Accelerating Science Discovery - Join the Discussion

Published by Lorrie Johnson
WorldWideScience

 

For many years, scientific information was provided primarily in text-based formats, such as journal articles, conference proceedings, and technical reports.  Increasingly, however, scientists are communicating through multimedia formats (images, videos), and via direct access to their scientific data sets.  Information users face some unique challenges in finding scientific information, particularly when it can take several forms.  Imagine that a climatologist has created data sets detailing precipitation measurements for the North Slope of Alaska.  The climatologist might present these findings first at a meteorological conference, and the presentation might be taped and made available as a video of the conference.  Later, the climatologist publishes one or more technical reports, referring to the original data sets.  How does a user find all this relevant information?

Published by Kathy Chambers
NASA Chandra X-Ray Observatory

Scientific research being performed today using free-electron lasers could be fodder for the next James Bond or Star Wars movie but it is way better than science fiction and it is real. 

Almost everything we know about the laws of nature and how and why we react to the world around us took many centuries to develop. However, recent free-electron laser research breakthroughs are shedding light on these fundamental processes of life and moving scientific discovery into warp speed.

The revolutionary Linac Coherent Light Source (LCLS) at the SLAC National Acceleratory Laboratory is the world’s most powerful x-ray free-electron laser and represents a new kind of laboratory for doing many types of physics. Using SLAC's linear accelerator to create the powerful X-rays, LCLS pushes science to new extremes with ultrabright, ultrashort pulses that capture atomic-scale snapshots in quadrillionths of a second.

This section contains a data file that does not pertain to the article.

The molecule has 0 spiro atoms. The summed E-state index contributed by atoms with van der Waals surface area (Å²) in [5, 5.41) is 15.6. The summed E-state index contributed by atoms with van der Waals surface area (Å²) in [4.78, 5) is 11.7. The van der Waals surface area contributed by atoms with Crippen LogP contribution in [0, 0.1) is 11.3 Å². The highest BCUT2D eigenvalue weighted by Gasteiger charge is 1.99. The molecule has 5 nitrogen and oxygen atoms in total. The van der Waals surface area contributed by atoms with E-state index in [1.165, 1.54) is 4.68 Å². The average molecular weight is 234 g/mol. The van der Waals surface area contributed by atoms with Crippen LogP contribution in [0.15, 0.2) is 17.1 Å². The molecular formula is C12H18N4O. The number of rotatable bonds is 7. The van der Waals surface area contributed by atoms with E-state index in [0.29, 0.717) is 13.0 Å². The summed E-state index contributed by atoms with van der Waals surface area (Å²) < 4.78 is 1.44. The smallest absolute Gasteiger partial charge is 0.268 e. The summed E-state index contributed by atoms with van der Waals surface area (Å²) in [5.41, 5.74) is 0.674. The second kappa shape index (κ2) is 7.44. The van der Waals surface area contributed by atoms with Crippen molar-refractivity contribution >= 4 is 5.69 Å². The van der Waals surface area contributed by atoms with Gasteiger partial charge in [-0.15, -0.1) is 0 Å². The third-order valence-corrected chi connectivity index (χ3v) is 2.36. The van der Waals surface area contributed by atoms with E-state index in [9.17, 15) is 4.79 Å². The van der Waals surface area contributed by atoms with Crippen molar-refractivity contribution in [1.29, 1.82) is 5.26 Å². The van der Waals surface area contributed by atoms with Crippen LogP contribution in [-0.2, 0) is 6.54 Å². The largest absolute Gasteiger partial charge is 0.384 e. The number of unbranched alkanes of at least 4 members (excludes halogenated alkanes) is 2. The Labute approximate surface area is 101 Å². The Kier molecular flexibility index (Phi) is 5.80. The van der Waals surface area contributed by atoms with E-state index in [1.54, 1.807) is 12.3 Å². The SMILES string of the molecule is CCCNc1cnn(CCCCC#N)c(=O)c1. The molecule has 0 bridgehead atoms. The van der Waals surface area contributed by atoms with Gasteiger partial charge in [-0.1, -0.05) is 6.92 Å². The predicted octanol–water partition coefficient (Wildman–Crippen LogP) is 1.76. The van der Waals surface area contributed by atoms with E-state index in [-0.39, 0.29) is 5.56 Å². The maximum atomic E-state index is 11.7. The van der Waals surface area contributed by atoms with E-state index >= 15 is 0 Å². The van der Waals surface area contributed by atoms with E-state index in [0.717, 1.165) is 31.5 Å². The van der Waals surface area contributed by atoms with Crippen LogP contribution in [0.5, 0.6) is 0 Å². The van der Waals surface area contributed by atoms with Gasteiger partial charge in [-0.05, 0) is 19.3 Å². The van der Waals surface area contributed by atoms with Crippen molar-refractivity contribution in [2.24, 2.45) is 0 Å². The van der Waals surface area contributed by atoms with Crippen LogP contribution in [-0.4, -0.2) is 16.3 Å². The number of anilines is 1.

Published by Erin Dominick Anderson

Personnel of the Office of Scientific and Technical Information (OSTI) recently contributed to the Department of Energy's (DOE) "2013 Energy Pledge Campaign"!  The 2013 Energy Pledge Campaign was part of DOE's efforts regarding the National Day of Service.  Federal Agencies and Individuals joined together to make commitments to a wide range of causes, including energy conservation.

Published by Linda McBrearty
OSTI.GOV: Follow us on Twitter @OSTIgov

Social media has changed the way we look at everything. Just in the past few years, society has moved from a limited amount of news sources to an infinite network of information. And we don’t necessarily have to go looking for data because links, advertisements and news stories seem to be popping up on every screen, message or page. That’s why it’s more important than ever to know where valuable scientific and technical information can be accessed. One way the U.S. Department of Energy’s (DOE) Office of Scientific and Technical Information (OSTI) is reaching out  to folks interested in high quality federally-funded scientific and technical information is through their Twitter account @OSTIgov.

@OSTIgov frequently posts information about current topics of interest such as STEM (science, technology, engineering, and mathematics) resources; search queries for weatherization; or laboratory highlights just to mention a few. Our team identifies timely subjects and cross references links to complete search results and datasets within OSTI websites. The goal is to attract science-attentive twitter users who will appreciate the post and continue using OSTI’s helpful resources. @OSTIgov also promotes DOE or @Energy tweets and other agencies or national labs that present science-related information.

Published by Kathy Chambers
A person uses their hands to gesture at a road map.

 

Planning a trip is exciting. I can’t tell you how long my family planned our trip out west.  For so many years we wanted to do this. When we finally hit the road our adventure was more than we could have possibly imagined.  

The landscape was always changing, always beautiful. Cattle ranches stretched out to infinity. Mountain peaks formed by ancient volcanos lined up in rows, one after another. Rivers of black jagged lava flowed over the landscape. We came across rainbow colors of the painted desert, a petrified forest of long ago, and the jaw-dropping expanse of the Grand Canyon. A winding road down from Flagstaff led us into the red cliffs of Sedona and on the cacti-spotted landscape of the Sonoran desert. The further we went, the more we appreciated vast mother earth.